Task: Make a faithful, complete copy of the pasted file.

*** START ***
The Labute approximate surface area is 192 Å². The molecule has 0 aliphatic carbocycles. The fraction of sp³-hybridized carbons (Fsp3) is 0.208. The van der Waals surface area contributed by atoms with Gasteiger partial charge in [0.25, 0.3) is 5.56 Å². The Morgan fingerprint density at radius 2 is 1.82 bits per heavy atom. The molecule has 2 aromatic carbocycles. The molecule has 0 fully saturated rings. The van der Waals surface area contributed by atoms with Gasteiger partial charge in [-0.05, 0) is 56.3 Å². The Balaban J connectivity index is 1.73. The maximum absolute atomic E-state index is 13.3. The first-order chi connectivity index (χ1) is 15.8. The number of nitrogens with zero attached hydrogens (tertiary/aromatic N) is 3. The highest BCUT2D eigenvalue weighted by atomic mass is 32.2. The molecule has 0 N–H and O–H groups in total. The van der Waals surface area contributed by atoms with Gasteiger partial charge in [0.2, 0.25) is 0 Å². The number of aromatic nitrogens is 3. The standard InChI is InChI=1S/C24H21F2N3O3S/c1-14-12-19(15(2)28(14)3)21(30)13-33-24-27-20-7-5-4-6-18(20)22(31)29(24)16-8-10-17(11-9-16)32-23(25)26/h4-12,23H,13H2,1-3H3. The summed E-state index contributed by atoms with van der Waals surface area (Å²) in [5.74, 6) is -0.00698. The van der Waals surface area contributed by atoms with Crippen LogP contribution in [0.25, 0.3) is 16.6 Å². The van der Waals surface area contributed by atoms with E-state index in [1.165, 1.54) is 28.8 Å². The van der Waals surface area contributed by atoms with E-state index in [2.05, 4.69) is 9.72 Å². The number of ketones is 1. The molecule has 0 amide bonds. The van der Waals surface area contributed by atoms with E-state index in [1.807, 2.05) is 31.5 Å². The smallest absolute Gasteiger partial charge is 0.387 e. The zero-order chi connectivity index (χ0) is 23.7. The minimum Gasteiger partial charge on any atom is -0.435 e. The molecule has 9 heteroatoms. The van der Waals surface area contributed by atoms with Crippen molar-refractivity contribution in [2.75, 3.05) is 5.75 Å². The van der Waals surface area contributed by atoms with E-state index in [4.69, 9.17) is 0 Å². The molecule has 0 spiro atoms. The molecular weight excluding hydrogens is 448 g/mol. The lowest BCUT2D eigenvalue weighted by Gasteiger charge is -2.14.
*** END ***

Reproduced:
The Labute approximate surface area is 192 Å². The molecule has 0 aliphatic carbocycles. The fraction of sp³-hybridized carbons (Fsp3) is 0.208. The van der Waals surface area contributed by atoms with Gasteiger partial charge in [0.25, 0.3) is 5.56 Å². The Morgan fingerprint density at radius 2 is 1.82 bits per heavy atom. The molecule has 2 aromatic carbocycles. The molecule has 0 fully saturated rings. The van der Waals surface area contributed by atoms with Gasteiger partial charge in [-0.05, 0) is 56.3 Å². The Balaban J connectivity index is 1.73. The maximum absolute atomic E-state index is 13.3. The first-order chi connectivity index (χ1) is 15.8. The number of nitrogens with zero attached hydrogens (tertiary/aromatic N) is 3. The highest BCUT2D eigenvalue weighted by atomic mass is 32.2. The molecule has 0 N–H and O–H groups in total. The van der Waals surface area contributed by atoms with Gasteiger partial charge in [0.2, 0.25) is 0 Å². The number of aromatic nitrogens is 3. The standard InChI is InChI=1S/C24H21F2N3O3S/c1-14-12-19(15(2)28(14)3)21(30)13-33-24-27-20-7-5-4-6-18(20)22(31)29(24)16-8-10-17(11-9-16)32-23(25)26/h4-12,23H,13H2,1-3H3. The summed E-state index contributed by atoms with van der Waals surface area (Å²) in [5.74, 6) is -0.00698. The van der Waals surface area contributed by atoms with Crippen LogP contribution in [0.25, 0.3) is 16.6 Å². The van der Waals surface area contributed by atoms with E-state index in [1.165, 1.54) is 28.8 Å². The van der Waals surface area contributed by atoms with E-state index in [2.05, 4.69) is 9.72 Å². The number of ketones is 1. The molecule has 0 amide bonds. The van der Waals surface area contributed by atoms with E-state index in [1.807, 2.05) is 31.5 Å². The smallest absolute Gasteiger partial charge is 0.387 e. The zero-order chi connectivity index (χ0) is 23.7. The minimum Gasteiger partial charge on any atom is -0.435 e. The molecule has 9 heteroatoms. The van der Waals surface area contributed by atoms with Crippen molar-refractivity contribution in [2.75, 3.05) is 5.75 Å². The van der Waals surface area contributed by atoms with E-state index in [4.69, 9.17) is 0 Å². The molecule has 0 spiro atoms. The molecular weight excluding hydrogens is 448 g/mol. The lowest BCUT2D eigenvalue weighted by Gasteiger charge is -2.14.